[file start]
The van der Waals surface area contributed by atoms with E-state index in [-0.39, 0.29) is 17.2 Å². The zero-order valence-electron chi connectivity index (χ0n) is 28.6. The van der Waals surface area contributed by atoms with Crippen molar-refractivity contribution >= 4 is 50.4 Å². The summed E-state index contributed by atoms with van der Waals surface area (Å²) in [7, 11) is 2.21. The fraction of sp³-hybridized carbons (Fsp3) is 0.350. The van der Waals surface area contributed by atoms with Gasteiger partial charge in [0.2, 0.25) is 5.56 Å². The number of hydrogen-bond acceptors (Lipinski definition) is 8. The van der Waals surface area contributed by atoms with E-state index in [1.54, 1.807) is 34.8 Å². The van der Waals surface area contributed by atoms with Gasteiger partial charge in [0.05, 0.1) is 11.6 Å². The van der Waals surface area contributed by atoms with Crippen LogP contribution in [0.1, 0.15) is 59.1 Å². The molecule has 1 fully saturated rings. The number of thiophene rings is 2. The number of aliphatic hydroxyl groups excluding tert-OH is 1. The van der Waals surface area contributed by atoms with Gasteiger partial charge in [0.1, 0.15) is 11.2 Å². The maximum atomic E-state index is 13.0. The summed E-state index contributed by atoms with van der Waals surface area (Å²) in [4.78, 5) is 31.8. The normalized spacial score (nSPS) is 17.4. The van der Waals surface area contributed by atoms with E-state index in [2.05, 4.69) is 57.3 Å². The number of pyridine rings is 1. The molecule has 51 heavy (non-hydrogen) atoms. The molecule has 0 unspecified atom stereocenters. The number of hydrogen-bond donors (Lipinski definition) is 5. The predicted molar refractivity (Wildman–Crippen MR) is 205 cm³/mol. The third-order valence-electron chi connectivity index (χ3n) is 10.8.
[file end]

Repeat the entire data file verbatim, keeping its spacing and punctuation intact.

The van der Waals surface area contributed by atoms with E-state index in [-0.39, 0.29) is 17.2 Å². The zero-order valence-electron chi connectivity index (χ0n) is 28.6. The van der Waals surface area contributed by atoms with Crippen molar-refractivity contribution >= 4 is 50.4 Å². The summed E-state index contributed by atoms with van der Waals surface area (Å²) in [7, 11) is 2.21. The fraction of sp³-hybridized carbons (Fsp3) is 0.350. The van der Waals surface area contributed by atoms with Gasteiger partial charge in [0.2, 0.25) is 5.56 Å². The number of hydrogen-bond acceptors (Lipinski definition) is 8. The van der Waals surface area contributed by atoms with E-state index in [1.54, 1.807) is 34.8 Å². The van der Waals surface area contributed by atoms with Gasteiger partial charge in [0.05, 0.1) is 11.6 Å². The van der Waals surface area contributed by atoms with Crippen LogP contribution in [0.1, 0.15) is 59.1 Å². The molecule has 1 fully saturated rings. The number of thiophene rings is 2. The number of aliphatic hydroxyl groups excluding tert-OH is 1. The van der Waals surface area contributed by atoms with Gasteiger partial charge in [0.1, 0.15) is 11.2 Å². The maximum atomic E-state index is 13.0. The summed E-state index contributed by atoms with van der Waals surface area (Å²) in [4.78, 5) is 31.8. The normalized spacial score (nSPS) is 17.4. The van der Waals surface area contributed by atoms with E-state index in [2.05, 4.69) is 57.3 Å². The number of pyridine rings is 1. The molecule has 51 heavy (non-hydrogen) atoms. The molecule has 0 unspecified atom stereocenters. The number of hydrogen-bond donors (Lipinski definition) is 5. The predicted molar refractivity (Wildman–Crippen MR) is 205 cm³/mol. The third-order valence-electron chi connectivity index (χ3n) is 10.8.